- Plain old supermarket white mushrooms, scrubbed clean
- Extra virgin olive oil
- Shallots, garlic or onions (whichever), chopped fine
- Salt and pepper
- Thyme, chopped (optional)
- Preheat your oven to 450
- If your mushrooms are small, halve them; if they're medium-size, quarter them, and if large, cut into about what half of a small mushroom would look like. Toss them with olive oil (I like a generous tablespoon to every half-pound or so), and season well with salt and pepper. Scatter them in one layer on a baking sheet and roast, stirring and flipping them after about 10 minutes. They should be wilted and giving off much of their liquid. Keep roasting, listening for heavy sizzling, and pull them out when the liquid they've released is caramelized golden brown, about 10 minutes later. (The method is a whole lot like this.)
- While the mushrooms are cooking, set a saute pan over low heat, get the bottom coated in a generous pool of olive oil (maybe, say, 1 tablespoon per cup of peas?) and add the shallot, garlic, whatever. Stir to coat, and give it a nudging stir every few minutes, but nothing will happen for a while. You want a nice, slow bath in the olive oil to infuse the flavor, but not brown the aromatics. Check on your mushrooms if you'd like.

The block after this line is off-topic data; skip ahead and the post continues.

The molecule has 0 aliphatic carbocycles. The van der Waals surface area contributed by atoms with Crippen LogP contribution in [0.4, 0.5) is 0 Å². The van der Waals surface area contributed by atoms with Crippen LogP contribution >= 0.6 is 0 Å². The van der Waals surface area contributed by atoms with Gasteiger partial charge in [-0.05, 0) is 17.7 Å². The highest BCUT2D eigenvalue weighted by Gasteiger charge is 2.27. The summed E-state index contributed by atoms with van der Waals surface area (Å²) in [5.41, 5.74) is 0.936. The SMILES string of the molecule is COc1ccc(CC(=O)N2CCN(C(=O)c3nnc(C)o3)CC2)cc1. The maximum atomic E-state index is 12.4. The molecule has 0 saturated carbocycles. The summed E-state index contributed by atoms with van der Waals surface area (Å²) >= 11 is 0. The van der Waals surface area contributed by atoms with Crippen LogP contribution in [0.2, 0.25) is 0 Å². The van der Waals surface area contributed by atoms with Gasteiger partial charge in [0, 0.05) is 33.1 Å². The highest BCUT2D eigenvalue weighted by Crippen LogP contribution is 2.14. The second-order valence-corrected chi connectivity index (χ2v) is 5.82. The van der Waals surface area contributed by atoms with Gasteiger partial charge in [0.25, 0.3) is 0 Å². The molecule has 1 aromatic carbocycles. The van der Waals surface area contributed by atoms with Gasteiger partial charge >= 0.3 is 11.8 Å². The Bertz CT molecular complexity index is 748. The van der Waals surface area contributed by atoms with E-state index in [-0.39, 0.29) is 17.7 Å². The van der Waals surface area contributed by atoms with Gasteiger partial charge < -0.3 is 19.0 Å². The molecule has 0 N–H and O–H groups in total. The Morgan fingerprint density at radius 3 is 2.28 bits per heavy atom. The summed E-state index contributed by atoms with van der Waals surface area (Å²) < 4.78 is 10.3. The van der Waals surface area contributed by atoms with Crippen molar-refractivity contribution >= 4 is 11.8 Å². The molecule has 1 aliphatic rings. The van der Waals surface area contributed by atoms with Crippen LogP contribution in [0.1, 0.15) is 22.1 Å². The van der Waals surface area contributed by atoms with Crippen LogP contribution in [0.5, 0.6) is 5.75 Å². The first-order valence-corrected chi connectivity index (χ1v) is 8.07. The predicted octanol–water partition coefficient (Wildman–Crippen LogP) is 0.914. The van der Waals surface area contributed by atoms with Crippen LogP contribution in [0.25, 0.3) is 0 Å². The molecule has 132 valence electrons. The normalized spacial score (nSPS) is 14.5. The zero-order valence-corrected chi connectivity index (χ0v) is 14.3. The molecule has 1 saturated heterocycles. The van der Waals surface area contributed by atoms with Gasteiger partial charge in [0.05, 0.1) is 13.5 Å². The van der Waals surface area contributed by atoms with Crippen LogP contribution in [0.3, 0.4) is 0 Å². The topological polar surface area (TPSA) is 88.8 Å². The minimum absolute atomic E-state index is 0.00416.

- Taste one of the mushrooms; it should be fairly exploding with flavor, a super-concentrated version of itself, with a meaty, chewy texture. If all these things fit, scrape them, along with the dried juices if they're not burnt black, into a bowl with the thyme, if using.
- When the shallot/garlic/whatever starts sizzling and gets aromatic, turn the heat up to high. Stir it, and when there's just the first sign of browning on the shallot/garlic/whatever, add the peas. Stir, season well with salt and pepper, and saute until they are hot all the way through, but still pop when you eat them. This should really only take a few minutes at most. Add to the mushrooms, toss, taste and adjust with salt and pepper if needed, and serve.